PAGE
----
Getting back into town we thought it safer to stick to the road, and soon we were picked up by a motorbike who had been told to look for “two white people walking to Amedzofe”. TIA.

The driver was very sweet, but his bike was less than powerful and struggled to carry the three of us up the steep road to Amedzofe without stalling every few hundred meters. Eventually, we made it to the village which was very charming.

After registering for the hike to Mt. Gemi, and purchasing some popcorn on the side of the road, we made the climb to the summit where sat a large metal cross, clearly signifying something that wasn’t explained.

While beautiful, the surrounding scenery was obscured by thick harmattan air quality, but we were enjoying finally getting some cardio after weeks and weeks of mostly sitting on a truck.

At the summit of Mt. Gemi

Heading back to town, we stopped at a family’s home to purchase some home produced honey and then to the local village bar where we bought two large ice-cold beers to celebrate the afternoon’s exertions.

We became a point of focus and people greeted us as they walked by, and we sat happily watching the village afternoon pass by complete with wandering chickens, goats, shoeless children and curious local folk.

Cold beer after a hot hike = happiness

A man called Frank, wearing a Givenchy Paris t-shirt with the American flag on it, stopped to make conversation and we were soon engaged in an interesting discussion about homosexuality. Apparently, he was curious about how gay people integrate into society in America, and how we felt about them in general.

Being a strong Christian, he shared the belief system of many Ghanaians in that he felt homosexuality a “sin” and a “choice” that men made that shouldn’t be permitted by society. He seemed somewhat open, however, after I pointed out to him that being gay was as much a choice as his being black or our being white.

That seemed to get him thinking, which made me happy.


Since we were connecting, Frank offered to take us to a waterfall once we had finished our beer. We were delighted and accepted his generous offer.

The hike was steep going down to the falls, and one had to hold onto a bunch of ropes that had been constructed alongside the trail. We were having a lot of fun, playing Michael Jackson songs upon learning that he was Frank’s favorite US artist.

The waterfall was pretty, but it was mostly the magic of connecting with a local, combined with the chance to explore the outdoors again that was putting a big smile on my face, making me know for sure that I had made the right decision to travel with Mike.

Upon our return to Mountain Paradise, we learned that one of the staff members had successfully been able to procure some much-yearned for weed for Mike and I to enjoy. Neither Mike nor I had much in the way of experience of rolling a joint, and unfortunately, the pot had arrived packaged in lovely little brown paper parcels, but no rolling paper.

Ofe Falls in Amedzofe with Frank

What ensued was hilarious as King, the member of staff wickedly helping us commit this crime, took pages from his math homework book and rolled us a home-created joint. We took photos as the written fractions burnt away as we happily smoked and laughed at the scenario. Who knew you could roll a joint with exercise notebook paper?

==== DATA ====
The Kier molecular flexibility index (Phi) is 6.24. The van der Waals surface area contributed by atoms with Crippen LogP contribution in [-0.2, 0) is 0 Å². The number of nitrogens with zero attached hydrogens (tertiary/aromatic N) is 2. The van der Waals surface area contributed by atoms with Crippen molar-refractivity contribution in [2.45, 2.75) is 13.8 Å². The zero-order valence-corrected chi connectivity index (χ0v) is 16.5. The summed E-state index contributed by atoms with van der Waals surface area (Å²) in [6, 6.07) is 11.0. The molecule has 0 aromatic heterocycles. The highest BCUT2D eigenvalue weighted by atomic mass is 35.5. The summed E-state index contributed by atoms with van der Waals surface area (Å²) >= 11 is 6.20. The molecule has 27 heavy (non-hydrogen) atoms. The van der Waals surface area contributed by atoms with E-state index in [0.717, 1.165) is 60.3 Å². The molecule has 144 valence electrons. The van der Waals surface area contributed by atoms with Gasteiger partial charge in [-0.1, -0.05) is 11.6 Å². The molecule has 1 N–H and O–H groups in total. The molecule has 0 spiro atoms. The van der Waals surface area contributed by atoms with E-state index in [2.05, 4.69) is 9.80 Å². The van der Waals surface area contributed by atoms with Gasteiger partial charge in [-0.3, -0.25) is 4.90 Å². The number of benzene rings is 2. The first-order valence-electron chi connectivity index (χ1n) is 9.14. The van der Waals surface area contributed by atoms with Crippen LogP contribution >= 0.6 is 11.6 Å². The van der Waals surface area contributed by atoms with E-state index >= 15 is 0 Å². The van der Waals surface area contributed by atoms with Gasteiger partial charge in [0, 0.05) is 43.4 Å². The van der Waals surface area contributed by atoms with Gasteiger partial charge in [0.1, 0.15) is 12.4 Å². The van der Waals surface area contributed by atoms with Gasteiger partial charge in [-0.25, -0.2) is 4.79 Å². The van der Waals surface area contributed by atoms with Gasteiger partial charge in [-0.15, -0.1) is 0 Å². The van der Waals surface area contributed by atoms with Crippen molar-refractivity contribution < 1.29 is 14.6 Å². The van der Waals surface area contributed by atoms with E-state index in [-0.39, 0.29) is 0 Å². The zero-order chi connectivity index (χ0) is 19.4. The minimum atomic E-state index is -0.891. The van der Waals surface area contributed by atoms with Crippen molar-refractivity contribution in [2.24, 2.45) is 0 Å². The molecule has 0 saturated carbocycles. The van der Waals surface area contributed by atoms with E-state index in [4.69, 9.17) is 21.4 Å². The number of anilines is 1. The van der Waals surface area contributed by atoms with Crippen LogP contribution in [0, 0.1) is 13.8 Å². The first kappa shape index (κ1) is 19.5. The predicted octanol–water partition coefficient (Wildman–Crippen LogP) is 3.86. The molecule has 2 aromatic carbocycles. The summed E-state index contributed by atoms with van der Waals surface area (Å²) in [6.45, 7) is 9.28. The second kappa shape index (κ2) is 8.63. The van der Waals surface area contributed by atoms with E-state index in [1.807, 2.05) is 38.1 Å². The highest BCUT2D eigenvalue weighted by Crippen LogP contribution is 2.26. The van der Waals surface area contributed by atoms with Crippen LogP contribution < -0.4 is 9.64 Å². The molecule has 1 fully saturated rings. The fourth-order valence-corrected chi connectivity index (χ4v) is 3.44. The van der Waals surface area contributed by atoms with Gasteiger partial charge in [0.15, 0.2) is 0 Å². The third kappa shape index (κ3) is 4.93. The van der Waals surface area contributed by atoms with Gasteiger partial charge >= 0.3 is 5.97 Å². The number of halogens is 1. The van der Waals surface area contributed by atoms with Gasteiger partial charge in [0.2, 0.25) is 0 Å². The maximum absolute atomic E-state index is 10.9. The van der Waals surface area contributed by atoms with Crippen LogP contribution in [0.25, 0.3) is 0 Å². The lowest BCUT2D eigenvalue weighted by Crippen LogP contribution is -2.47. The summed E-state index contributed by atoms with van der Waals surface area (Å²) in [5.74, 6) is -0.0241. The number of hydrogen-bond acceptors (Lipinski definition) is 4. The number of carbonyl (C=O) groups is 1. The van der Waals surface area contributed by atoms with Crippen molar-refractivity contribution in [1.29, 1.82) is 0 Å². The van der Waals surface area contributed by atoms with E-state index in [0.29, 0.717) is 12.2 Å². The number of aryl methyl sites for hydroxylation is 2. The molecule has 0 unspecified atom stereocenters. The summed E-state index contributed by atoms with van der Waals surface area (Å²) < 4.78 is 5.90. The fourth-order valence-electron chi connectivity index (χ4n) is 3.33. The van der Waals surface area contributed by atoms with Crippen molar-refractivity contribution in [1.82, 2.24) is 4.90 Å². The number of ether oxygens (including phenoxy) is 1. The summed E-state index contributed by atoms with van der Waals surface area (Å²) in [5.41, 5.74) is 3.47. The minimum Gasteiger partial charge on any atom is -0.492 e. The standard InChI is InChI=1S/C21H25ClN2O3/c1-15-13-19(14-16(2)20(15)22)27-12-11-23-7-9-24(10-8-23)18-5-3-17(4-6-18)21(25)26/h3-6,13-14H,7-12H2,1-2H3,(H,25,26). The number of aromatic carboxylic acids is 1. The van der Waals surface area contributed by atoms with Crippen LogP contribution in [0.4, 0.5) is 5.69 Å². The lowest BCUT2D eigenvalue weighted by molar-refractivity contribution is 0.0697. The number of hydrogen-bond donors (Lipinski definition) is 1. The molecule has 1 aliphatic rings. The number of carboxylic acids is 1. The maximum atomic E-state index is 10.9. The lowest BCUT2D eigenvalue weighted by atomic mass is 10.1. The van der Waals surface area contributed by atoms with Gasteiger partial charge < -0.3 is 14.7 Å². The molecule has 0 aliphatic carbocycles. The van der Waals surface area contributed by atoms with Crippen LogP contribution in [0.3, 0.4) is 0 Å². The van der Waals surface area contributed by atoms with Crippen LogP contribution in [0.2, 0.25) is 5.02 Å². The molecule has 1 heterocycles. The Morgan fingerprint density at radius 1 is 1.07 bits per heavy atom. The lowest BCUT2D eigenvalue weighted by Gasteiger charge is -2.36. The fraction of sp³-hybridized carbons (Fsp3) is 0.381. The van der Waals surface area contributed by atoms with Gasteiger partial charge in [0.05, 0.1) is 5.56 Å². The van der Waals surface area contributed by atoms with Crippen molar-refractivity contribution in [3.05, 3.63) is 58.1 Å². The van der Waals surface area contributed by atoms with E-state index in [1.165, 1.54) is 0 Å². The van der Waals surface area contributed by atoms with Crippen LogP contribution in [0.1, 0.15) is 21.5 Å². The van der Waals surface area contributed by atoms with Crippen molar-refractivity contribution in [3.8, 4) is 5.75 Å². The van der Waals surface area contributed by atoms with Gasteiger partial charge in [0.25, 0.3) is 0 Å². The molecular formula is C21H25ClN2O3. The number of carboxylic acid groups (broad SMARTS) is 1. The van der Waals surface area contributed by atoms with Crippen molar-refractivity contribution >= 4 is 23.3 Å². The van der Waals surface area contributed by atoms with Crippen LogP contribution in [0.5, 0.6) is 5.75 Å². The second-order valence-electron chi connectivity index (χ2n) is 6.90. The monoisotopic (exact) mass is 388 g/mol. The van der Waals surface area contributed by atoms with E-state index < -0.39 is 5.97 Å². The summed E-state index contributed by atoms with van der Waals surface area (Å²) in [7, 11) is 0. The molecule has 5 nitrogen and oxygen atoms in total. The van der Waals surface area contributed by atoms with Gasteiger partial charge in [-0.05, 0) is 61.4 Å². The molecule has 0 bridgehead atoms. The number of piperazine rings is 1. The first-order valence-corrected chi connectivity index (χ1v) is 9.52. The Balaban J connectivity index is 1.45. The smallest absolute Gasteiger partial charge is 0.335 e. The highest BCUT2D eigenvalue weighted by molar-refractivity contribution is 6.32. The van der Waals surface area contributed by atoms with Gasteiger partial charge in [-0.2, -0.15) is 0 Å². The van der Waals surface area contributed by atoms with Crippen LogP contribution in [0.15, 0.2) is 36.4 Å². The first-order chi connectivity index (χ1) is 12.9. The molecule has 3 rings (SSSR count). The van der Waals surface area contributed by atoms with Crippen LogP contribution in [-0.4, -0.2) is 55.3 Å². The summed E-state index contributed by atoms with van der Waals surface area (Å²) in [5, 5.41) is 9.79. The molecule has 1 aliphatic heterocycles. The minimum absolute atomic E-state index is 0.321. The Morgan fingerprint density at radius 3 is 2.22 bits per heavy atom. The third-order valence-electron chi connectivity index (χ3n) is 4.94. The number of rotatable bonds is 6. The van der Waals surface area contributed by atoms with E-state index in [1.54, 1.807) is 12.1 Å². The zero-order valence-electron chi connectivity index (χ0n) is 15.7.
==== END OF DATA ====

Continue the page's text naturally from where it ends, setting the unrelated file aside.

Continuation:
It felt so good to be stoned again. And dinner was extra delicious;-)

Smoking King’s Math Homework

The next day we left on motorcycle early to visit the Monkey sanctuary in Tafi Atome, a 20 minute ride away. Though totally wild, these Mona monkeys are habituated to the villagers and will come and eat bananas directly from your hands, climbing all over you in the process.

I was glad I had chosen to wear long sleeves!

It was a unique, up and close wildlife experience, even if a little disconcerting when multiple individuals jumped up on you at the same time to grab banana.

Our driver took us to the local market afterwards where we happily drank some fresh coconut water and bought a pineapple for “dessert” later. After taking lots of pictures, we were ready to head back to the lodge for a siesta.

Mike and I with the Mona monkeys in Tafi Atome

Later on we took another hike to a local waterfall. Since we had to walk on the road to the trailhead, we laughed as Felix, our motorcycle driver with the weaker bike from the day before, spotted us and pulled over to drive us to said trailhead for free. We were becoming known by the locals.

The waterfall was well worth the steep hike and as was becoming normal in this region, we were the only people there as we jumped in for a refreshing swim. With some wise planning, I had brought a large beer with me which we sank into the runoff to cool while we swam.

Cold beer. Waterfall. Beautiful hike. Solitude. Amazing.

I absolutely loved my time in this region. I would highly recommend it to anyone else coming to Ghana. It has such a slower pace of life than Accra or other cities. That evening, we enjoyed another well-deserved joint and giggled through dinner. As exhaustion and a pot-induced haze sank in, we settled in the lodge garden for some of the pineapple that we’d set out to enjoy as dessert.

Inexplicably, we lost the pineapple and couldn’t stop laughing as we shone our headlamps on the ground by our feet wondering where it could possibly have rolled off to?

Lost pineapple. Newly-found joy.